The Project Management Institute (PMI) encourages its members to advance the profession. One of the ways to do this is by helping others increase their project management skills. The target audiences for this blog are professional PM’s early in their careers as well as those who manage projects but are not PM’s by title or trade. I will be posting every week or so, offering practical tips and tools on the full range of project management topics. I hope you will find this useful and help you advance your career.
The Operations Plan describes how day-to-day operations will occur when the solution is in place and the project is over. The planning principle is to “begin with the end in mind”. This definition of the end state will help you complete the identification of the Stakeholders and verify that you have the complete list of Project Objectives in the Project Charter. It provides guidance to the organization on how to successfully maintain the solution over time.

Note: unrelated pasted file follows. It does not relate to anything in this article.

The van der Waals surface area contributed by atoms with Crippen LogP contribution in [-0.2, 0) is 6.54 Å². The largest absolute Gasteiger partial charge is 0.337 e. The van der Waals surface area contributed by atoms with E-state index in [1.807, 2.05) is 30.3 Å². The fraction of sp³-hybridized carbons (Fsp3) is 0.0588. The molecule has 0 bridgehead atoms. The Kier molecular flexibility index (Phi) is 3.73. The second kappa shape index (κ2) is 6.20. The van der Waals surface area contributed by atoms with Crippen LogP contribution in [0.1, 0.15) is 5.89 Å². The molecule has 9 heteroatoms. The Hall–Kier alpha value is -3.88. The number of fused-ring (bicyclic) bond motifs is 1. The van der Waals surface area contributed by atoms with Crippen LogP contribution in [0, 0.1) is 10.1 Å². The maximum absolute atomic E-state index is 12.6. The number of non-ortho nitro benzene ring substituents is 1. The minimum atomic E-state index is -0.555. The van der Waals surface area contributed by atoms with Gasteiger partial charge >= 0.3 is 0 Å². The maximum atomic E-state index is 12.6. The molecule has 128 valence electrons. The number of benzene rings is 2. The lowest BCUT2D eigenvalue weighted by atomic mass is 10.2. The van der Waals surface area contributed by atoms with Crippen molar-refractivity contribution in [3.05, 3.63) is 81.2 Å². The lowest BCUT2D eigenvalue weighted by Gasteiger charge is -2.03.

Here is a list of some things to consider (this is not necessarily the complete list of considerations; your project may have more):
• Operations Infrastructure – a comprehensive description of the environment into which the solution will be deployed and supported (including incident management).
• Service Level Agreement (SLA) – addresses up-time, performance, redundancy and disaster recovery
• Reporting Model – describes generally who will receive reports, what information they will get and on what schedule, and what source data will be used to generate the reports.
• Organization Skill and Time Requirements – identifies the job roles, associated skill requirements and work time necessary to operate the solution. This information could be placed in a matrix that identifies 1) types of operational functions, 2) the job roles that work within each function, 3) the skill requirements for each job role, and 4) the frequency and time required (i.e. “3 hours per month”). This information can be used to identify organizational impact for your Organizational Change Management Plan (more on that in future posts). Make sure you identify the Administrators and their functions.